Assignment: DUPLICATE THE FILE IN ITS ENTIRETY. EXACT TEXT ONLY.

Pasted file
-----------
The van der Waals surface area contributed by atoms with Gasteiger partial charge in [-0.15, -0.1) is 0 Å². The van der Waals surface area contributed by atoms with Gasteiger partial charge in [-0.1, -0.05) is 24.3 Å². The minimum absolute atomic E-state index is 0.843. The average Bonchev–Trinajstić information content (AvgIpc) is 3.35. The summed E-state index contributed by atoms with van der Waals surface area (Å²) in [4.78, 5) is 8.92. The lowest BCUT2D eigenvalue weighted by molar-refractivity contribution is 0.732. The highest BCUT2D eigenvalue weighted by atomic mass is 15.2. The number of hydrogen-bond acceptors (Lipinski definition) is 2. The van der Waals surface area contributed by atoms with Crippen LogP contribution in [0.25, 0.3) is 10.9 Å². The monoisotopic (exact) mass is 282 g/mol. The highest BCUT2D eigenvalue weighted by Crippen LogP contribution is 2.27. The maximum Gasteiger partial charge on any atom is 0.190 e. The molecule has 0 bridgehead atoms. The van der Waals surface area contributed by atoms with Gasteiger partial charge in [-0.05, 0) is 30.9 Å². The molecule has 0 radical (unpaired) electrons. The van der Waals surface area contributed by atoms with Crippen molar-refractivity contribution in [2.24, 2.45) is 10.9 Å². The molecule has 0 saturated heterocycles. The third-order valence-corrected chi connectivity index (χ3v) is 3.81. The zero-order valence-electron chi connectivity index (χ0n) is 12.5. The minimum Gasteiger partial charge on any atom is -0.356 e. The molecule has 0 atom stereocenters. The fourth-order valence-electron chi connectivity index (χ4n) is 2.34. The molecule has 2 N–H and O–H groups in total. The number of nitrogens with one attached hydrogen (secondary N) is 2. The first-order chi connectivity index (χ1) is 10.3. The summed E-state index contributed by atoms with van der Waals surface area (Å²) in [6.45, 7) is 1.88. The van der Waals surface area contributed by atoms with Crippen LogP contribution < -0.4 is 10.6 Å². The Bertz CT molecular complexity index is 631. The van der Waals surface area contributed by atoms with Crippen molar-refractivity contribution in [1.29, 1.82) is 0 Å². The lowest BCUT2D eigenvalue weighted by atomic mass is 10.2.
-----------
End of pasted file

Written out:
The van der Waals surface area contributed by atoms with Gasteiger partial charge in [-0.15, -0.1) is 0 Å². The van der Waals surface area contributed by atoms with Gasteiger partial charge in [-0.1, -0.05) is 24.3 Å². The minimum absolute atomic E-state index is 0.843. The average Bonchev–Trinajstić information content (AvgIpc) is 3.35. The summed E-state index contributed by atoms with van der Waals surface area (Å²) in [4.78, 5) is 8.92. The lowest BCUT2D eigenvalue weighted by molar-refractivity contribution is 0.732. The highest BCUT2D eigenvalue weighted by atomic mass is 15.2. The number of hydrogen-bond acceptors (Lipinski definition) is 2. The van der Waals surface area contributed by atoms with Crippen LogP contribution in [0.25, 0.3) is 10.9 Å². The monoisotopic (exact) mass is 282 g/mol. The highest BCUT2D eigenvalue weighted by Crippen LogP contribution is 2.27. The maximum Gasteiger partial charge on any atom is 0.190 e. The molecule has 0 bridgehead atoms. The van der Waals surface area contributed by atoms with Gasteiger partial charge in [-0.05, 0) is 30.9 Å². The molecule has 0 radical (unpaired) electrons. The van der Waals surface area contributed by atoms with Crippen molar-refractivity contribution in [2.24, 2.45) is 10.9 Å². The molecule has 0 saturated heterocycles. The third-order valence-corrected chi connectivity index (χ3v) is 3.81. The zero-order valence-electron chi connectivity index (χ0n) is 12.5. The minimum Gasteiger partial charge on any atom is -0.356 e. The molecule has 0 atom stereocenters. The fourth-order valence-electron chi connectivity index (χ4n) is 2.34. The molecule has 2 N–H and O–H groups in total. The number of nitrogens with one attached hydrogen (secondary N) is 2. The first-order chi connectivity index (χ1) is 10.3. The summed E-state index contributed by atoms with van der Waals surface area (Å²) in [6.45, 7) is 1.88. The van der Waals surface area contributed by atoms with Crippen LogP contribution < -0.4 is 10.6 Å². The Bertz CT molecular complexity index is 631. The van der Waals surface area contributed by atoms with Crippen molar-refractivity contribution in [1.29, 1.82) is 0 Å². The lowest BCUT2D eigenvalue weighted by atomic mass is 10.2.